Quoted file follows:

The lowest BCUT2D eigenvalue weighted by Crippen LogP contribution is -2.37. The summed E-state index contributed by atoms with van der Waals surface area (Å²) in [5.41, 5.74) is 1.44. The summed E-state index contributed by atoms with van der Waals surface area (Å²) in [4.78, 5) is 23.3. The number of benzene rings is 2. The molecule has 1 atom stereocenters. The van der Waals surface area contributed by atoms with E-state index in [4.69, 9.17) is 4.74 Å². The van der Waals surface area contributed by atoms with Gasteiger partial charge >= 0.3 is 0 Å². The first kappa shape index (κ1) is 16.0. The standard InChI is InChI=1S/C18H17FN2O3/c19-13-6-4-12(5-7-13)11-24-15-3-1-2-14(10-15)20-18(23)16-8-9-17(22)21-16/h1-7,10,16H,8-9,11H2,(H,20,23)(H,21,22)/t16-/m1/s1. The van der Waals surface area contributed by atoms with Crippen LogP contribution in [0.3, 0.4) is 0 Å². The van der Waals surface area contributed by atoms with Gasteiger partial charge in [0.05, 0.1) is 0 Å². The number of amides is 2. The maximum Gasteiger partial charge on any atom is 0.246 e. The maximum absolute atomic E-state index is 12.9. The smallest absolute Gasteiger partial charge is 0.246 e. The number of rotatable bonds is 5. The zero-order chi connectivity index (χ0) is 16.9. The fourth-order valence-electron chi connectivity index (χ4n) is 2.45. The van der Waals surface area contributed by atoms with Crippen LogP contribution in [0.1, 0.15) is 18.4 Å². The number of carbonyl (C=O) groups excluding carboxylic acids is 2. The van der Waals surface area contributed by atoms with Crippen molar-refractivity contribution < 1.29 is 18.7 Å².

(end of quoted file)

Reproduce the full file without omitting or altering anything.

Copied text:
The lowest BCUT2D eigenvalue weighted by Crippen LogP contribution is -2.37. The summed E-state index contributed by atoms with van der Waals surface area (Å²) in [5.41, 5.74) is 1.44. The summed E-state index contributed by atoms with van der Waals surface area (Å²) in [4.78, 5) is 23.3. The number of benzene rings is 2. The molecule has 1 atom stereocenters. The van der Waals surface area contributed by atoms with E-state index in [4.69, 9.17) is 4.74 Å². The van der Waals surface area contributed by atoms with Gasteiger partial charge >= 0.3 is 0 Å². The first kappa shape index (κ1) is 16.0. The standard InChI is InChI=1S/C18H17FN2O3/c19-13-6-4-12(5-7-13)11-24-15-3-1-2-14(10-15)20-18(23)16-8-9-17(22)21-16/h1-7,10,16H,8-9,11H2,(H,20,23)(H,21,22)/t16-/m1/s1. The van der Waals surface area contributed by atoms with Crippen LogP contribution in [0.3, 0.4) is 0 Å². The van der Waals surface area contributed by atoms with Gasteiger partial charge in [0.05, 0.1) is 0 Å². The number of amides is 2. The maximum Gasteiger partial charge on any atom is 0.246 e. The maximum absolute atomic E-state index is 12.9. The smallest absolute Gasteiger partial charge is 0.246 e. The number of rotatable bonds is 5. The zero-order chi connectivity index (χ0) is 16.9. The fourth-order valence-electron chi connectivity index (χ4n) is 2.45. The van der Waals surface area contributed by atoms with Crippen LogP contribution in [0.1, 0.15) is 18.4 Å². The number of carbonyl (C=O) groups excluding carboxylic acids is 2. The van der Waals surface area contributed by atoms with Crippen molar-refractivity contribution < 1.29 is 18.7 Å².